- Failure to have all the required documents ready for the bond application
- If self employed, not having updated financial and management statements for the financial year prior to the purchase of the property
- Bad credit ratingsFailure to disclose marital status correctly at the time of signing the offer to purchase
- Attempting to register companies or trusts after the offer to purchase have been signed
- Spouses, or co owners residing overseas or in remote places
- Outstanding tax returns, VAT returns and non registration as tax payers.
When you decide to start house hunting, find out from your bank or a bond originator what documents are required to apply for the bond. Make a file with all these documents, as well as a copy of your Id and ante nuptial contract if you are married out of community of property.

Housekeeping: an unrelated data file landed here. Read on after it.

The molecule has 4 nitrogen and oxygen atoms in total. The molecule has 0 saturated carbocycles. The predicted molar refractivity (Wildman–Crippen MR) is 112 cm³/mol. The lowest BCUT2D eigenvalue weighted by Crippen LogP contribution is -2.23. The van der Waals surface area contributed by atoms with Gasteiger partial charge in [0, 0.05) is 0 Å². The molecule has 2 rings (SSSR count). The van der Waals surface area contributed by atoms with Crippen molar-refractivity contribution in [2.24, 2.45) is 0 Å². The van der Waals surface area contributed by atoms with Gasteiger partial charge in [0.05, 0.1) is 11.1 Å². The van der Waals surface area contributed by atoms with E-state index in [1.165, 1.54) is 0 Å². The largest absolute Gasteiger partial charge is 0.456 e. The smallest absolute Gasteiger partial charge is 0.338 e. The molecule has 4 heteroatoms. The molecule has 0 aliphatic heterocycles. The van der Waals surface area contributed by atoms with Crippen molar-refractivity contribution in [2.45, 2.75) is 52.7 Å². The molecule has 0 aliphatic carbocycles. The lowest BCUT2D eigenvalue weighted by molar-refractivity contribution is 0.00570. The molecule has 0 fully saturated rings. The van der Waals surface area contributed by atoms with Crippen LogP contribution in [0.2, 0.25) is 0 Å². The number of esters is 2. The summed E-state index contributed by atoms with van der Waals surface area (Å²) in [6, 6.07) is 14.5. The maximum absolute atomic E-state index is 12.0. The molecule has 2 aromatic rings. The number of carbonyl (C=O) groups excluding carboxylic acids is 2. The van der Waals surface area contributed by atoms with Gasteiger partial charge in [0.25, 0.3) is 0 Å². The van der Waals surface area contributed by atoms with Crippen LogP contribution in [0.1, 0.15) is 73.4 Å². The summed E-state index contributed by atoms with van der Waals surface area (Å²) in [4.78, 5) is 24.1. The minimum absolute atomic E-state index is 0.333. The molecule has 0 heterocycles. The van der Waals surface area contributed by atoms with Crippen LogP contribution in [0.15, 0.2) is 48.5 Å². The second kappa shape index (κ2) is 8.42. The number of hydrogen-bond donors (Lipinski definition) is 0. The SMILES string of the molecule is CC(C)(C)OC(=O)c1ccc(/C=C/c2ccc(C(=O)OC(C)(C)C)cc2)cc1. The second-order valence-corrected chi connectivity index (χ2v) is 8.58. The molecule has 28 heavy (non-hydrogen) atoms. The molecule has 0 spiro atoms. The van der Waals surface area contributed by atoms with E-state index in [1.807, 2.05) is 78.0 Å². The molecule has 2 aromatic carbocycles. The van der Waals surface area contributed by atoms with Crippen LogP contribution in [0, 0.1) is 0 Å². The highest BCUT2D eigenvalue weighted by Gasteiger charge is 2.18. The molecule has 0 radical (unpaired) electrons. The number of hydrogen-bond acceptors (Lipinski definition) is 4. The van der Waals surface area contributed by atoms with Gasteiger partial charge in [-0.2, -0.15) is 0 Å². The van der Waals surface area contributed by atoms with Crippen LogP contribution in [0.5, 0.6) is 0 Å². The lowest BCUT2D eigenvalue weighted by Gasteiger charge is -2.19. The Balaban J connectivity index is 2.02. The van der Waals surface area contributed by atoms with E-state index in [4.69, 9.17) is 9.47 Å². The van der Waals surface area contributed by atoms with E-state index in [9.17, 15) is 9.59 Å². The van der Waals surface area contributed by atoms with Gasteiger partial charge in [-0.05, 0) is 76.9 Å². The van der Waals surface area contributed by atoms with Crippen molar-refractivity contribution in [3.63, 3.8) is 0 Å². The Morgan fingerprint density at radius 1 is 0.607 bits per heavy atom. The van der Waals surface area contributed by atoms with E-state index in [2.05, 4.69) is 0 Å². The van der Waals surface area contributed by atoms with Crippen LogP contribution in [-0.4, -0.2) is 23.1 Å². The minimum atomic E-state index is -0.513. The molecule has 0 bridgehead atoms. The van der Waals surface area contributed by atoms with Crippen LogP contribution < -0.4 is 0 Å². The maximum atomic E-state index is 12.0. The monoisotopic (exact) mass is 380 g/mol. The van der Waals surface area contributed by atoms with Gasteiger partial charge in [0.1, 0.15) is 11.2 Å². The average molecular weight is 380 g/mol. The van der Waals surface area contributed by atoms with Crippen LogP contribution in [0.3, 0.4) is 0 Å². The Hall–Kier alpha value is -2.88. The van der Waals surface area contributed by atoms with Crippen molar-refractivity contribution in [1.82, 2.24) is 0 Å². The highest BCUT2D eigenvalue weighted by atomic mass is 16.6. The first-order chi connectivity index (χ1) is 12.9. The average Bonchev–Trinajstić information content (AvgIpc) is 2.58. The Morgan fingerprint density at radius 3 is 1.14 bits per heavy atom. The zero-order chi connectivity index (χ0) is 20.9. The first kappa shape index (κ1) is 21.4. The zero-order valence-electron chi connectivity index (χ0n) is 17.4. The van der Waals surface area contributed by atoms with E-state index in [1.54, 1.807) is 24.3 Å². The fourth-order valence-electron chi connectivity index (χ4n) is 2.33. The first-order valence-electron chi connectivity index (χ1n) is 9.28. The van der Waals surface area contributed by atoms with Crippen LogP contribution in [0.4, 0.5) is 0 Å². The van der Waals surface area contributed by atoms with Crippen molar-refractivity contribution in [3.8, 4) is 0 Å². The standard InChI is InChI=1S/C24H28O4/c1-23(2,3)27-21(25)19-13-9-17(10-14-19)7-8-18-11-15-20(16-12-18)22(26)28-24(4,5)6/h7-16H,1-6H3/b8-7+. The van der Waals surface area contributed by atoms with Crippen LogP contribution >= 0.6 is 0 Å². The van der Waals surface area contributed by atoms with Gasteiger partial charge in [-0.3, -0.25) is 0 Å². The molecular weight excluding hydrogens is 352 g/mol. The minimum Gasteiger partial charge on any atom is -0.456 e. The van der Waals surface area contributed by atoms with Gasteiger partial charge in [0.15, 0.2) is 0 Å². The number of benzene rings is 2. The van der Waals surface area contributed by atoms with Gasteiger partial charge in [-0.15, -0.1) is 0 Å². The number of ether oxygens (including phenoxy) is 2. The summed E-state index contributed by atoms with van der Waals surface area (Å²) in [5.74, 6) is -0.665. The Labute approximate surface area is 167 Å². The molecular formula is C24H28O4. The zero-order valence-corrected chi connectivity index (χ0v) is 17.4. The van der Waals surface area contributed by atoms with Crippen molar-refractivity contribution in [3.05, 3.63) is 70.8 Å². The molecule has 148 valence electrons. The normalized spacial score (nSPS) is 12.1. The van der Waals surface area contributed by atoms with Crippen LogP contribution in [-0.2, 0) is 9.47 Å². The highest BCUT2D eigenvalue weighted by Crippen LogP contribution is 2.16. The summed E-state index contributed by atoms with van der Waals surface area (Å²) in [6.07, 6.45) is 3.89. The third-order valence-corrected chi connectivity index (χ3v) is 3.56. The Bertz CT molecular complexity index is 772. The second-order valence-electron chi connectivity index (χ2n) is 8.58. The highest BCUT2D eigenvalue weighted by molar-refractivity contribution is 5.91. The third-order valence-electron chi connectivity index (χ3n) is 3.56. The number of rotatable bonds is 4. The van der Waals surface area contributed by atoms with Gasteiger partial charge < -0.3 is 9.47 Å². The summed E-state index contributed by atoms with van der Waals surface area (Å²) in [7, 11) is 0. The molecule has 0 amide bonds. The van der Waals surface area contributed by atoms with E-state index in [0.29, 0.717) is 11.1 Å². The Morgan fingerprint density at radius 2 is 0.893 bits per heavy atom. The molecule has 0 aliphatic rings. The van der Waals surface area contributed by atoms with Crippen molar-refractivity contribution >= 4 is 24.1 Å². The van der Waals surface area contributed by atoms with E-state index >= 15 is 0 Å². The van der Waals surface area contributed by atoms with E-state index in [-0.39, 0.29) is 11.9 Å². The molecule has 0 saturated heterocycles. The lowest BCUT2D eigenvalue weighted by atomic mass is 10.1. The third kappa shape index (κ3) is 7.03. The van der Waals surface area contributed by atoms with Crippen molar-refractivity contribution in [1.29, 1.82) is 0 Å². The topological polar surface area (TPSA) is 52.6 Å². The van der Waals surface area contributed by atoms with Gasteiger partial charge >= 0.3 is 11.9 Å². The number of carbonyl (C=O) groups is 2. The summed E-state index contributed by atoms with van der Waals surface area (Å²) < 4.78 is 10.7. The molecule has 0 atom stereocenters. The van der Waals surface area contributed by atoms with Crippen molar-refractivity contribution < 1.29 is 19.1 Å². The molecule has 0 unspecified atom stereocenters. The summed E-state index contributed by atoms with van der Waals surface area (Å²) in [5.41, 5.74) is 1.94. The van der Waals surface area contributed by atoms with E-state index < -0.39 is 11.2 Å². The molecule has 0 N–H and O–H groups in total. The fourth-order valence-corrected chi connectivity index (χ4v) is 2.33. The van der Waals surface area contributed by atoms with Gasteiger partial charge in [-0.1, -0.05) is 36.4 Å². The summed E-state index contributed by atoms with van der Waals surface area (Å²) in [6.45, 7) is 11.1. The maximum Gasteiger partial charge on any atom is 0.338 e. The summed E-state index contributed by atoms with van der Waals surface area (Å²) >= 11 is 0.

If you are self employed, instruct your bookkeeper or auditor to finalise your financial statements if it has not been done yet, and prepare a set of management statements as a back up.
Do a credit search on yourself as well as your partner/spouse if they will be involved in the transaction. If you have a judgement on your name or a bad credit rating, take steps to have this fixed and attended to, as this will create a problem with your bond application.
Make sure what you marital status is, are you married in or out of community of property, or according to the laws of another country such as Zimbabwe, Swaziland or the United Kingdom. If you are married in community of property, the bond will be applied for in both your names, and thus all the information required by the bank will be applicable to both parties.